I suggest to first focus on illuminating the border (small bushes). This reveals the nice oval shape and provides a visual foundation for the garden. Nearly impossible to uplight these plants so path lights are the only way to go. They should be spaced about 5-6 ft. apart and set just behind the center line of the bushes - they should encircle the entire bed. Be sure to use path light free of direct glare.

    Next, we want to reveal the taller plants:

    1. Use wide-enough beams to reveal the entire shape of each plant.
    2. Position fixtures to uplight from the back and sides - not front-lit from the perspective of the house and road (think: rimming the plants with light). This will create a more nighttime ambiance and reduce problems with excessive brightness on lower branches.
    3. I don't think it's necessary to position fixtures into the turf. Again, focus on uplighting from the back and sides. Keep wattages very low. Use spread lenses for lighting the lower bushes. Try to blend beams from adjacent fixtures.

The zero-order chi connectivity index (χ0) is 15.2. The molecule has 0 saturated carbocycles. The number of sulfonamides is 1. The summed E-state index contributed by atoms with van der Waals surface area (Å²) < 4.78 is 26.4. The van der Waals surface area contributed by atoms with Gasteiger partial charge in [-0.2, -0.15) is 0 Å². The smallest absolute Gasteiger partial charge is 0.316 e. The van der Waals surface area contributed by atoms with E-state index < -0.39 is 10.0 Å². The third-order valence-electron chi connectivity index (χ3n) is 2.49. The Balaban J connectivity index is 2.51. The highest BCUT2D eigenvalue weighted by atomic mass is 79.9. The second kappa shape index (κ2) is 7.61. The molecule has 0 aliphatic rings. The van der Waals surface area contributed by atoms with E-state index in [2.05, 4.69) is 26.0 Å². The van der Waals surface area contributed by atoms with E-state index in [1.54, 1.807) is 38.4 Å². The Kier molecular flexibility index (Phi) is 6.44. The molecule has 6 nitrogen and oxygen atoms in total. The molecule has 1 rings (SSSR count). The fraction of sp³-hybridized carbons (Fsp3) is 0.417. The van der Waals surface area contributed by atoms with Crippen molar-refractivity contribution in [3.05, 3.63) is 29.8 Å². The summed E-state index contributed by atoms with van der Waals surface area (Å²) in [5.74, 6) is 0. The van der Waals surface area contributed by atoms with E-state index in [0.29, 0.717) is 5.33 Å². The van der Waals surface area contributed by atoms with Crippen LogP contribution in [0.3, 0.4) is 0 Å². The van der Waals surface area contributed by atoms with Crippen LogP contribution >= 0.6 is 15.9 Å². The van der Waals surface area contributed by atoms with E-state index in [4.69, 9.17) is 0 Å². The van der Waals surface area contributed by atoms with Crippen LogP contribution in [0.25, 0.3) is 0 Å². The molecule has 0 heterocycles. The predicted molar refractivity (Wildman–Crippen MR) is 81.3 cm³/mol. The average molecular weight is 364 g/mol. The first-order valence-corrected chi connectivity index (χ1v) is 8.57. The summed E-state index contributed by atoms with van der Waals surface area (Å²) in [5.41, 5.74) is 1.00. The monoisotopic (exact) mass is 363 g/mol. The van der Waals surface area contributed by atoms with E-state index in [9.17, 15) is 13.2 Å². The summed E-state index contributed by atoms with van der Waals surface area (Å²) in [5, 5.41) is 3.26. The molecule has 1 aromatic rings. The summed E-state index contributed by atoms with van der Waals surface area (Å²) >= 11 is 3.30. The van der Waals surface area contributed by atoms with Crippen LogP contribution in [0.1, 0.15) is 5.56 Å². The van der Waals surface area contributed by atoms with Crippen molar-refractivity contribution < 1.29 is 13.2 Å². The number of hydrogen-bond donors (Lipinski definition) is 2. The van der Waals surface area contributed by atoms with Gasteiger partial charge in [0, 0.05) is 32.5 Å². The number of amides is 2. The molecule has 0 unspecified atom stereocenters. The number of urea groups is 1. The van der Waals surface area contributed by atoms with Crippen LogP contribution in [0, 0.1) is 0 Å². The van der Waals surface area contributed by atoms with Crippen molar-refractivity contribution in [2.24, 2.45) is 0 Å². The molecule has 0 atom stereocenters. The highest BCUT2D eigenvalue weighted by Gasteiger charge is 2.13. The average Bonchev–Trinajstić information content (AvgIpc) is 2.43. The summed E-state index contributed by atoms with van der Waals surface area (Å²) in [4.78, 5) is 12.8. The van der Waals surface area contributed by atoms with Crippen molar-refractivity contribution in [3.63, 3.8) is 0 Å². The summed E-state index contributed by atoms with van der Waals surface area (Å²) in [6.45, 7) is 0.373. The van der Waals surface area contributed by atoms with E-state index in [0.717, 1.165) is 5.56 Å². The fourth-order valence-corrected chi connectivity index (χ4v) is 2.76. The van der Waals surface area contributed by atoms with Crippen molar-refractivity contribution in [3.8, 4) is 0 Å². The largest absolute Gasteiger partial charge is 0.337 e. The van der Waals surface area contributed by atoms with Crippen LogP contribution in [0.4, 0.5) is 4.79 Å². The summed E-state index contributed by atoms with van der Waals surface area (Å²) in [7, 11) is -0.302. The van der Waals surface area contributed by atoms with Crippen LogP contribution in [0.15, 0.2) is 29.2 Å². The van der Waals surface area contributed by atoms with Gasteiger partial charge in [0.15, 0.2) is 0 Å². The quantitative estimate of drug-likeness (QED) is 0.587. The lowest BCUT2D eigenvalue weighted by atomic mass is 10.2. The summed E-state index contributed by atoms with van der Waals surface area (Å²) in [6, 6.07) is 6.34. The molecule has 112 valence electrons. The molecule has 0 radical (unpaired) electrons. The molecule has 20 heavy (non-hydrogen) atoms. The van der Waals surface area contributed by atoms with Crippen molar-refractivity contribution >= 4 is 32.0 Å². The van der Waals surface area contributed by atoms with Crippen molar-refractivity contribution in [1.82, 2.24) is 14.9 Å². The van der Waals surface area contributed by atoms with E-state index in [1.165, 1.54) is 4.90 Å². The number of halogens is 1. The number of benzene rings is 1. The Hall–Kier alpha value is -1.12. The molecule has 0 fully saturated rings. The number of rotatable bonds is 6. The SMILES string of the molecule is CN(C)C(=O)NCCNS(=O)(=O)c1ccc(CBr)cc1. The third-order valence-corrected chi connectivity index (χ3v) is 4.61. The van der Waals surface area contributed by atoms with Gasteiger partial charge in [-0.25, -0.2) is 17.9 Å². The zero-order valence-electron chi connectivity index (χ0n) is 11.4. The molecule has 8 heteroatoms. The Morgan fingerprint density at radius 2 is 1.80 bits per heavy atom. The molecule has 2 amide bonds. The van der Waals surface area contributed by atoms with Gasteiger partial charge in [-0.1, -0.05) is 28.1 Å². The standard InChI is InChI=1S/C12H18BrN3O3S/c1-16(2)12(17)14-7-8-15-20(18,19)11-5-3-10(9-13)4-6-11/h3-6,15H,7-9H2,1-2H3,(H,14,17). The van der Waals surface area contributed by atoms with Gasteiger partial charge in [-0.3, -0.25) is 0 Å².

8. Chrysalis

    Chrysalis LawnSite Member
    Posts: 155

    This one is very simple!

    Whatever you do, do not even think twice or let the homeowner know you were thinking of sticking a path light on 2 extensions 4' in the air. :)

    Need a little diversity as well as more subtleties so do 3 Kichler Hammered roof paths in new brick finish along the front, not perfectly symmetrical or centered though. Keep in mind maintenance also. The Unique Pulsar? you have placed out of the bed will get sliced and diced by a mower in now time and paths sticking out of hedges tend to get shredded by a trimmer all too often.

    For spots use:

    2 - 12.4W 60 Degree Kichler Aluminum LED fixtures, 1 on each Magnolia
    1 - 4.5W 35 Degree "" "" "", on the bougainvillea

    and be done with it. It will give you a good range of temperature and you will get a good ambient light for the rest of the plants / area from the 12.4's on the magnolias for the other landscaping. It looks to me from the picture that most of those other plants except for the Ti's will be destroyed in the frost we will have in a couple of weeks anyways.

    Tell homeowner to keep them Magnolias fed well too or else they go south real fast!